Thermal crackle between ice cold roof and warm interior
    you got critters inside the Insulation of the roof
    likely raccoons, martens or mice, in this case you would hear more of them at nights.

  • Randino

    Had a similar Fortean experience in the early ’90’s while living in the foothills of Rancho Cucamonga (yes there really is such a place, California natch’). Something heavy and fast, scrabbling around on my Spanish tile roof around 10pm. My mental image was of some sort of ape (Grays?!??); but outside in the dark was…nothing. Never figured it out…then a few months later that was supplanted by something a bit more more tangible: scrabbling–under the bed one night–that turned out to be a five-inch long tropical centipede! Yeesh.

    • Herp McDerp

      Heh. I was just about to suggest that Scott might enjoy The Books of Charles Fort, if he hasn’t already read them.

  • James Cambias

    Small animals can make an astonishing amount of noise. A single mouse inside the wall/ceiling — or a rat, or squirrel, or possum — could easily sound like eight full-sized deer and St. Nicholas having a steel-cage last-man-standing no-rules wrestling showdown with Mr. Ed and the cast of Hill Street Blues.

  • xvdougl

    If it were anyone else I would give my standard answer to such claims, “I believe that you believe you heard a noise (saw Bigfoot, Chupacabra, aliens, ghosts, spoke in tongues, experienced Astral Projection, can confirm Eric Holder isn’t a racist, dated Rachel Welsh in a past life, …)” .

    • Scottlowther

      “I believe that you believe” is *never* inappropriate. Well, except when you think the other guy is outright lying, of course.

      Here’s the thing: the universe is filled to overflowing with Really Weird Shit, stuff that most people couldn’t hope to ever comprehend. And it is a natural response for dumbass monkeys like us to come up with shortcut explanations like Goddidit whenever there’s a bump in the night. The trick is to not just believe the first thing that comes to mind.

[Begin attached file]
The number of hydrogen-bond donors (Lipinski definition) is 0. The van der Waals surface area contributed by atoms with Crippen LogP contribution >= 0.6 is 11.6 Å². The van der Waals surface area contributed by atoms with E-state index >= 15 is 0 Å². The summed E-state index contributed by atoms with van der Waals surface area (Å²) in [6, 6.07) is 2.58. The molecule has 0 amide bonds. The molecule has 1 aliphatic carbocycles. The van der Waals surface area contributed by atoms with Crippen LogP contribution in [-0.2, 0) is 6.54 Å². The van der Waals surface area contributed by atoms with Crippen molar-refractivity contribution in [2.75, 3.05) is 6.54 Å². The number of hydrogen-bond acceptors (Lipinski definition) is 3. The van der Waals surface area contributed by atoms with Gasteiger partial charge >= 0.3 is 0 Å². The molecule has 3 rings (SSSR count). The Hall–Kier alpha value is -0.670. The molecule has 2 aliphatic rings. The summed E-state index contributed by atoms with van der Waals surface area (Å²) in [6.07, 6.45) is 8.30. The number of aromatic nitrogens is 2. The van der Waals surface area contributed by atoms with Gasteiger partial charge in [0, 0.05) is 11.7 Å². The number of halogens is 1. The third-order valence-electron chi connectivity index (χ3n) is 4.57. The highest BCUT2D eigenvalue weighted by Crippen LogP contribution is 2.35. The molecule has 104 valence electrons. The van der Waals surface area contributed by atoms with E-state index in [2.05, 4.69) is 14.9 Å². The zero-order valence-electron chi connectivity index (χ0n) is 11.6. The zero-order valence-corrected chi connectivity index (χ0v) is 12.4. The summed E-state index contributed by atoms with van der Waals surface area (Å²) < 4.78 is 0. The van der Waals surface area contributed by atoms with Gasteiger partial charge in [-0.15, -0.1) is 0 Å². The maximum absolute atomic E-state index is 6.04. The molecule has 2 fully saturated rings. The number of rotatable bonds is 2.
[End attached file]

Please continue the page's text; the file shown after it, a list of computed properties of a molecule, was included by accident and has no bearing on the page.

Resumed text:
The thing stomping around on my roof *might* have been a ghost or a grey or Spring Heeled Jack. Or it might have been a tapdancing eagle. Or it might have been an especially enthusiastic troupe of riverdancing field mice. Or it might have been anomalous thermal expansion. With the available data I can’t possibly *know* what it was… but reason guided by intelligence and data can winnow the likely explanations down. And when that’s done, the Really Cool Explanations almost always lose out.

      But cool, rational cogitation always follows well *after* the “what the fuck was that?!?!” phase.

  • Rick

    coyotes or Coyotes if you own or are near a significant amount of open space around here

  • se jones

    testing testing sorry

  • Bold Gambit

    Sounds like you have an infestation of Hopkinsville goblins. You haven’t seen any strange lights in the sky recently have you?

  • Herp McDerp

    Okay, this is really reaching … could the explanation be a rare natural event such as small “rogue” hailstones? Yes, even if the weather at the time didn’t seem conducive to hail — hailstones have been known to fall from the sky at odd times, long after the weather event that produced them. Small hailstones would explain the sharp “hoof” sounds, too. Unless you climbed up onto the roof, impact marks wouldn’t have been visible. (And you probably didn’t look for any such on the ground, right?)

    But if in fact the sounds were localized to a small area on the roof, then … I got nothin’.

  • Herp McDerp

    Hah! I just remembered an event that might be relevant: one Spring we heard odd tapping and scrabbling noises in our walls and ceiling, specifically/especially in one area of a vaulted ceiling that did not have an attic. Between the ceiling and the roof is gap of several inches that contains insulation … and which is vented on the outside wall just below the eaves by a series of screened-over holes about two inches in diameter. A couple of flickers (woodpeckers) had decided that one of the holes would make a dandy place for a nest, so they had pecked away the screen that covered it. Apparently they were able to go exploring inside the insulation space, and the sounds of their movement turned up in some unexpected places far from the entry hole.

  • Jon

    I’ve had the joy of a very angry racoon trapped in the crawl space under my bedroom floor. She wasn’t large, but she put out a heck of a lot of volume.